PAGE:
I am tremendously disappointed. The White House has announced that the federal government will not build a Death Star.
I certainly want to give props to Paul Shawcross for the informative, humorous and fun-loving way in which he wrote his response, but from a Keynesian standpoint, the arguments he makes are surely inadequate. Shawcross cites the massive price tag associated with building a Death Star, but according to Keynesian principles, we ought to worry much less about the deficit these days, and more about throwing piles of money into job-creating enterprises. Building a Death Star, as I explained in my post discussing the petition, should build oodles of jobs according to Keynesian theory, and Keynesians ought to be outraged that this administration is failing to take the principles spelled out in the General Theory of Employment to the next level. Indeed, I daresay that Keynesians ought to find the administration’s lack of faith in their principles disturbing.
Shawcross appears to be repelled by the idea of building a massive space station that is capable of blowing up planets, but of course, there is no reason why the Death Star should be tasked to blow up planets. Recall Paul Krugman’s comment that we ought to organize our public works plans as though we are supposed to respond to a fake alien invasion. Emphasis on the word “fake.” There can be no bigger, better or more comprehensive response to a fake alien invasion than to build a Death Star and since (one hopes) there are no actual aliens on their way to attack us, there is no need whatsoever to equip the Death Star with the ability to destroy planets.
Shawcross also states that the Obama administration does not want to build a Death Star “with a fundamental flaw that can be exploited by a one-man starship.” I applaud this sentiment, but of course, we don’t have to do any such thing. From a design perspective, the Death Star can be improved upon, and blithely assuming otherwise just will not do. Besides, in addition to all of the jobs that can be created by building a Death Star in the first place, we can create even more by employing more scientists and engineers to come up with a design that removes the flaw Shawcross refers to, and which I referred to in my original post regarding this issue.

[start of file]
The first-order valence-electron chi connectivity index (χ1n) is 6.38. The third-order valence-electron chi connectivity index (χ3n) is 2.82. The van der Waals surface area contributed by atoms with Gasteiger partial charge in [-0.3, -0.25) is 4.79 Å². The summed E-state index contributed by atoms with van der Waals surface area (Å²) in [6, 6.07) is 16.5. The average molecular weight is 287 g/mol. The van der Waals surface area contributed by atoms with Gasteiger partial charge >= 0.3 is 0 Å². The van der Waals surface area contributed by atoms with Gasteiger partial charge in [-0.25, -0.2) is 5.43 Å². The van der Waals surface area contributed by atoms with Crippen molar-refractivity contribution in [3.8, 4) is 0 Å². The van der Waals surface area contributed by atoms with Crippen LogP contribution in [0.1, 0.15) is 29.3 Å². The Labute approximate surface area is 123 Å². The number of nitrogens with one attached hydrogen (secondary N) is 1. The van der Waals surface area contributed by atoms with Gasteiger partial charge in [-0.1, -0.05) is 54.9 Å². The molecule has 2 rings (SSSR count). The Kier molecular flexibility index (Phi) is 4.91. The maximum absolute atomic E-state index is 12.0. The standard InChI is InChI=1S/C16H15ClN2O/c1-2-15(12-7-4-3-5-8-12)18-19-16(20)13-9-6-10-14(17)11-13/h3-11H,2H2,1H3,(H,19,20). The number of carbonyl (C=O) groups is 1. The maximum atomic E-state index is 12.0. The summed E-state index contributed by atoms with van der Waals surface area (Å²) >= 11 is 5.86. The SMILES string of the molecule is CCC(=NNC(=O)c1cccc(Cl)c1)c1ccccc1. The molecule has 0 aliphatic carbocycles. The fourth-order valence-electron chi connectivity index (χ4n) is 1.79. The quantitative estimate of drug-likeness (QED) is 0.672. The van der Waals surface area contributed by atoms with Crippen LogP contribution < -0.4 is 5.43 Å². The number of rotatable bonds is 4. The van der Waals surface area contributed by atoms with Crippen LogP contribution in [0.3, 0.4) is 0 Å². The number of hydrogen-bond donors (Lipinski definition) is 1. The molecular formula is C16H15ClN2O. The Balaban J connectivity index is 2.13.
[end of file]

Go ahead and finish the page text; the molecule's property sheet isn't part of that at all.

(I suppose it would be nitpicky for me to reply to Shawcross’s observation that “the United States doesn’t have anything that can do the Kessel Run in less than 12 parsecs” by noting—as many, many, many others have—that a parsec is a unit of distance, not a unit of time. I know that George Lucas got this wrong too, but we expect better from the Obama administration. After all, we pay their salaries with our tax money.)
In any event, now that the administration has come out against the construction of a Death Star, I propose that we get private enterprise involved to construct it. I look forward to the day when we can point with pride to the creation of the Death Star, and then tell the Obama administration that they didn’t build that; someone else made that happen.
Incidentally, I am partial to this Death Star above all others. But then, I am no Keynesian.